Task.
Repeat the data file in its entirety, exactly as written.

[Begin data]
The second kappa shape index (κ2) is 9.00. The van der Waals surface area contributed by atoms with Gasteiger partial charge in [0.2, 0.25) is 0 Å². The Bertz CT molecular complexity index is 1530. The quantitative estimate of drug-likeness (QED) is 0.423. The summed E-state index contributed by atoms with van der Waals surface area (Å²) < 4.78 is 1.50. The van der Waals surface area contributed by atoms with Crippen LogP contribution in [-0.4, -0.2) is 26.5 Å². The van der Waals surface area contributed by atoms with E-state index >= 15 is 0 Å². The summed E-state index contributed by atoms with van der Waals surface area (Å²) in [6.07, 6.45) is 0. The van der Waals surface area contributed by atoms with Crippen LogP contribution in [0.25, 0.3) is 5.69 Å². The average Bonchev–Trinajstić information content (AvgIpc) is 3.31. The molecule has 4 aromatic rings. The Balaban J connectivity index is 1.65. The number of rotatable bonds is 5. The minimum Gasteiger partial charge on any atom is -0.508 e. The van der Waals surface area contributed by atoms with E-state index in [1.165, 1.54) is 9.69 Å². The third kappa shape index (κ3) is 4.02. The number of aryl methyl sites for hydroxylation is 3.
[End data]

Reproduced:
The second kappa shape index (κ2) is 9.00. The van der Waals surface area contributed by atoms with Gasteiger partial charge in [0.2, 0.25) is 0 Å². The Bertz CT molecular complexity index is 1530. The quantitative estimate of drug-likeness (QED) is 0.423. The summed E-state index contributed by atoms with van der Waals surface area (Å²) < 4.78 is 1.50. The van der Waals surface area contributed by atoms with Crippen LogP contribution in [-0.4, -0.2) is 26.5 Å². The van der Waals surface area contributed by atoms with E-state index >= 15 is 0 Å². The summed E-state index contributed by atoms with van der Waals surface area (Å²) in [6.07, 6.45) is 0. The van der Waals surface area contributed by atoms with Crippen LogP contribution in [0.25, 0.3) is 5.69 Å². The average Bonchev–Trinajstić information content (AvgIpc) is 3.31. The molecule has 4 aromatic rings. The Balaban J connectivity index is 1.65. The number of rotatable bonds is 5. The minimum Gasteiger partial charge on any atom is -0.508 e. The van der Waals surface area contributed by atoms with E-state index in [1.165, 1.54) is 9.69 Å². The third kappa shape index (κ3) is 4.02. The number of aryl methyl sites for hydroxylation is 3.